Northern Sicily

In the north of the island you’ll find some of Sicily’s most stunning landscapes and finest beaches, as well as numerous picturesque villages and fascinating towns waiting to be explored, not least the bustling and vibrant city of Palermo.

This ancient city has a plethora of historic gems waiting to be discovered, including the magnificent Monreale Cathedral, possibly the finest Norman building in Sicily. But it’s not just its fabulous cathedrals and palaces that Palermo is famed for, it’s also known for its excellent street food, reputed to be among the best in the world. Other highlights include some excellent museums, an open-air theatre, colourful street markets and the nearby beach of Mondello.

Palermo - Gandolfo Cannatella   |  ShutterstockGandolfo Cannatella | Shutterstock

Heading east, picture postcard Cefalù with its narrow cobbled streets, impressive cathedral and long sandy beach with the imposing rocky outcrop of La Rocca forming a dramatic backdrop, is one of Sicily’s most well-known resorts. Between here and Palermo you’ll find many lovely sandy beaches, all of which are very popular throughout the summer.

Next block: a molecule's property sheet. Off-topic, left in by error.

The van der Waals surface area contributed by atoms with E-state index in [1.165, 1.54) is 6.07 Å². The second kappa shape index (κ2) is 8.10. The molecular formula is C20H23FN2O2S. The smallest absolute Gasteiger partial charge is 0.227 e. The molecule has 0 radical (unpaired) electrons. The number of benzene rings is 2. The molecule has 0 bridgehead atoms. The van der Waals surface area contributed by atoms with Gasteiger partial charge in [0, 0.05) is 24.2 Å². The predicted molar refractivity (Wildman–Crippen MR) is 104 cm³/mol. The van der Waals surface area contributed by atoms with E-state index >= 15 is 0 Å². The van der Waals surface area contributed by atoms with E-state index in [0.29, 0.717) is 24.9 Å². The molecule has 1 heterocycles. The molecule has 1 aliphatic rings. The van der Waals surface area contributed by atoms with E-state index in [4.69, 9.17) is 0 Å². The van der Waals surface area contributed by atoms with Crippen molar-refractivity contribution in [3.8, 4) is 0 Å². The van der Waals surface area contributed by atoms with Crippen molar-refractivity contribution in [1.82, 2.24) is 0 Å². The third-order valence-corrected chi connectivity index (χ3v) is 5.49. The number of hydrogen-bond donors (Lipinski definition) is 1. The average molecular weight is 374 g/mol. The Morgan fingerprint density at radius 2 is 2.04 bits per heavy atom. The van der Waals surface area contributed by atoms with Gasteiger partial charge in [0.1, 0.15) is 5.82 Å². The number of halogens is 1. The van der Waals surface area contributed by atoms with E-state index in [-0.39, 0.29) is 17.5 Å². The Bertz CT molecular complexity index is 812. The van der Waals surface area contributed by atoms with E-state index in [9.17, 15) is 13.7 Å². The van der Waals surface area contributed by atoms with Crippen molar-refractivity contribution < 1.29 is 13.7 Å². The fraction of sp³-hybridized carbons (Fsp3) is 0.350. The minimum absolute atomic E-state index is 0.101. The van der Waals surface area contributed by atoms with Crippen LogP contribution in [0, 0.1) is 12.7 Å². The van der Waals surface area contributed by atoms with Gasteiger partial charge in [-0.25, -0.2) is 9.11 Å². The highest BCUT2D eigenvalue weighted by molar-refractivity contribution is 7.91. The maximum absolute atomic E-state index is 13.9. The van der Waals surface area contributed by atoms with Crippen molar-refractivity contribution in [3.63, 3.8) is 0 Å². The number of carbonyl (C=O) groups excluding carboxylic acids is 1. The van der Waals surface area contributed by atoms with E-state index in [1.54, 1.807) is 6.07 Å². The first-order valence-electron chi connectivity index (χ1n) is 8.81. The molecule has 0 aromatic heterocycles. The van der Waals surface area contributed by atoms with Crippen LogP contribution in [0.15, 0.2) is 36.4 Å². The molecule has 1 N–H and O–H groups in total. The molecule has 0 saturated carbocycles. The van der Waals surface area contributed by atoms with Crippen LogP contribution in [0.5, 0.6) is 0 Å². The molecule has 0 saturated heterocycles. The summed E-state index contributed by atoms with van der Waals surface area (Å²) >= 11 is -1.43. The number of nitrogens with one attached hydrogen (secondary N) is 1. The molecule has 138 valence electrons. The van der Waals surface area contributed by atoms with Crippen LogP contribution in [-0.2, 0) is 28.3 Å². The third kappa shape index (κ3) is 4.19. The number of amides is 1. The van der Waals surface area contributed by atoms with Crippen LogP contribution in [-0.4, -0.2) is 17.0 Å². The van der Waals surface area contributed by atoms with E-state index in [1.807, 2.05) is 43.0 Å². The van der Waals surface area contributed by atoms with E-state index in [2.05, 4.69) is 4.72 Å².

Cefalù - Rolf E. Staerk   |  ShutterstockRolf E. Staerk | Shutterstock

Continuing east you’ll find numerous pretty coves and seaside villages as far as Capo d’Orlando, a resort second only to Cefalù in its popularity.

Inland you’ll find a cooler, quieter Sicily on the slopes of Monti Madonie, a natural park with numerous excellent hiking routes and picturesque, historic hilltop towns and villages. It’s an area also known for its excellent traditional restaurants, as is Parco Naturale dei Nebrodi, a vast region of forests and mountain pastures, with many remote villages that few visitors to the island discover.

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